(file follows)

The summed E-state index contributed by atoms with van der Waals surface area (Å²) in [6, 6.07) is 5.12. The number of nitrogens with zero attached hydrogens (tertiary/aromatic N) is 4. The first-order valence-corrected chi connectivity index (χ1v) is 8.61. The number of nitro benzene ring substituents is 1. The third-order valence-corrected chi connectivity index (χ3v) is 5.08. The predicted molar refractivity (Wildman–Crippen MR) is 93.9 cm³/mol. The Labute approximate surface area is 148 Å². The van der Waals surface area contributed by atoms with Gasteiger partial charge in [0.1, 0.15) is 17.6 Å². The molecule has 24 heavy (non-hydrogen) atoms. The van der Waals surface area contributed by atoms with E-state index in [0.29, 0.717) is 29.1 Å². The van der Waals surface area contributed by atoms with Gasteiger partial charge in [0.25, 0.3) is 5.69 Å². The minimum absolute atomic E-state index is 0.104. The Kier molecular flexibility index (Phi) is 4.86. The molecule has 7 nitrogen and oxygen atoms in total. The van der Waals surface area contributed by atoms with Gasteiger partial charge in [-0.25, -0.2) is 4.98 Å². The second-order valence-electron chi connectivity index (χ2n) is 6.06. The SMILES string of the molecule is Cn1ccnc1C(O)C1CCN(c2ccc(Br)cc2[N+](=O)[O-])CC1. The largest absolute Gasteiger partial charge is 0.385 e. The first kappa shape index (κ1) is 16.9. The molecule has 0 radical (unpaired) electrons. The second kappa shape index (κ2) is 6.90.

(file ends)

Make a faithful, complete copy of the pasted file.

The summed E-state index contributed by atoms with van der Waals surface area (Å²) in [6, 6.07) is 5.12. The number of nitrogens with zero attached hydrogens (tertiary/aromatic N) is 4. The first-order valence-corrected chi connectivity index (χ1v) is 8.61. The number of nitro benzene ring substituents is 1. The third-order valence-corrected chi connectivity index (χ3v) is 5.08. The predicted molar refractivity (Wildman–Crippen MR) is 93.9 cm³/mol. The Labute approximate surface area is 148 Å². The van der Waals surface area contributed by atoms with Gasteiger partial charge in [0.1, 0.15) is 17.6 Å². The molecule has 24 heavy (non-hydrogen) atoms. The van der Waals surface area contributed by atoms with E-state index in [0.29, 0.717) is 29.1 Å². The van der Waals surface area contributed by atoms with Gasteiger partial charge in [0.25, 0.3) is 5.69 Å². The minimum absolute atomic E-state index is 0.104. The Kier molecular flexibility index (Phi) is 4.86. The molecule has 7 nitrogen and oxygen atoms in total. The van der Waals surface area contributed by atoms with Gasteiger partial charge in [-0.25, -0.2) is 4.98 Å². The second-order valence-electron chi connectivity index (χ2n) is 6.06. The SMILES string of the molecule is Cn1ccnc1C(O)C1CCN(c2ccc(Br)cc2[N+](=O)[O-])CC1. The largest absolute Gasteiger partial charge is 0.385 e. The first kappa shape index (κ1) is 16.9. The molecule has 0 radical (unpaired) electrons. The second kappa shape index (κ2) is 6.90.